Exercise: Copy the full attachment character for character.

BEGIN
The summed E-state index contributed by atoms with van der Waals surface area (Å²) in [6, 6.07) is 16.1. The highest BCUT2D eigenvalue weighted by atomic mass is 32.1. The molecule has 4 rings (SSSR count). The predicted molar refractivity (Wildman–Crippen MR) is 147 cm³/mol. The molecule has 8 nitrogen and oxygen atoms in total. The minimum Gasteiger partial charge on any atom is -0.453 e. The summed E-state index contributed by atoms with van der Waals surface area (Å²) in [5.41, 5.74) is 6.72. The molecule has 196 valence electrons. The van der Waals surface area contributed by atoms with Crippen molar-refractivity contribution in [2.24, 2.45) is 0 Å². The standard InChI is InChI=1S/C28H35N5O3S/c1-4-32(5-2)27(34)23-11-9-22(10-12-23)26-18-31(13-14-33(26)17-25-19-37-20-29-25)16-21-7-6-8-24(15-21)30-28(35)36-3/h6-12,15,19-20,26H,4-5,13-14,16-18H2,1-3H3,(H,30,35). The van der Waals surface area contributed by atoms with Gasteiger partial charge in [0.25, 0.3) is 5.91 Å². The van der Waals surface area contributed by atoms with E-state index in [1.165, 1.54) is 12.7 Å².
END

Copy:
The summed E-state index contributed by atoms with van der Waals surface area (Å²) in [6, 6.07) is 16.1. The highest BCUT2D eigenvalue weighted by atomic mass is 32.1. The molecule has 4 rings (SSSR count). The predicted molar refractivity (Wildman–Crippen MR) is 147 cm³/mol. The molecule has 8 nitrogen and oxygen atoms in total. The minimum Gasteiger partial charge on any atom is -0.453 e. The summed E-state index contributed by atoms with van der Waals surface area (Å²) in [5.41, 5.74) is 6.72. The molecule has 196 valence electrons. The van der Waals surface area contributed by atoms with Crippen molar-refractivity contribution in [2.24, 2.45) is 0 Å². The standard InChI is InChI=1S/C28H35N5O3S/c1-4-32(5-2)27(34)23-11-9-22(10-12-23)26-18-31(13-14-33(26)17-25-19-37-20-29-25)16-21-7-6-8-24(15-21)30-28(35)36-3/h6-12,15,19-20,26H,4-5,13-14,16-18H2,1-3H3,(H,30,35). The van der Waals surface area contributed by atoms with Gasteiger partial charge in [0.25, 0.3) is 5.91 Å². The van der Waals surface area contributed by atoms with E-state index in [1.165, 1.54) is 12.7 Å².